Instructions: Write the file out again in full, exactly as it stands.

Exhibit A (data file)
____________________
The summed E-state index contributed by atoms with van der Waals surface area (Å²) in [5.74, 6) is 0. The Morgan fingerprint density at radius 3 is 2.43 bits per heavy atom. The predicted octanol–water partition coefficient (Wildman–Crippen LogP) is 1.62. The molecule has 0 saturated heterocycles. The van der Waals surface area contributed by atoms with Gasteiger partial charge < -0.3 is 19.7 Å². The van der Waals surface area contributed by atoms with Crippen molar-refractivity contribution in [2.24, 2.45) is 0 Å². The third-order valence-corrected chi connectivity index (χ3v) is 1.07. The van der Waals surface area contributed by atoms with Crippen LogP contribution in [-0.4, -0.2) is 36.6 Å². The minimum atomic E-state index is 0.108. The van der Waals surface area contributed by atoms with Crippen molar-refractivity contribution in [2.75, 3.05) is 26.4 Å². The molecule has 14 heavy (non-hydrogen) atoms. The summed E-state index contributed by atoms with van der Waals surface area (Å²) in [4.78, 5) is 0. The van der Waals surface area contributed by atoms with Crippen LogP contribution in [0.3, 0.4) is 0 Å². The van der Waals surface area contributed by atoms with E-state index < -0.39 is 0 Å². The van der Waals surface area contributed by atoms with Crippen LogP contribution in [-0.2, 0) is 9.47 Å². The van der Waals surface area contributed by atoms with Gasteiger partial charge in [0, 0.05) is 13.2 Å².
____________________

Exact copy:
The summed E-state index contributed by atoms with van der Waals surface area (Å²) in [5.74, 6) is 0. The Morgan fingerprint density at radius 3 is 2.43 bits per heavy atom. The predicted octanol–water partition coefficient (Wildman–Crippen LogP) is 1.62. The molecule has 0 saturated heterocycles. The van der Waals surface area contributed by atoms with Gasteiger partial charge < -0.3 is 19.7 Å². The van der Waals surface area contributed by atoms with Crippen molar-refractivity contribution in [2.24, 2.45) is 0 Å². The third-order valence-corrected chi connectivity index (χ3v) is 1.07. The van der Waals surface area contributed by atoms with Crippen LogP contribution in [-0.4, -0.2) is 36.6 Å². The minimum atomic E-state index is 0.108. The van der Waals surface area contributed by atoms with Crippen molar-refractivity contribution in [2.75, 3.05) is 26.4 Å². The molecule has 14 heavy (non-hydrogen) atoms. The summed E-state index contributed by atoms with van der Waals surface area (Å²) in [4.78, 5) is 0. The van der Waals surface area contributed by atoms with Crippen LogP contribution in [0.3, 0.4) is 0 Å². The van der Waals surface area contributed by atoms with E-state index < -0.39 is 0 Å². The van der Waals surface area contributed by atoms with Crippen LogP contribution in [-0.2, 0) is 9.47 Å². The van der Waals surface area contributed by atoms with Gasteiger partial charge in [0, 0.05) is 13.2 Å².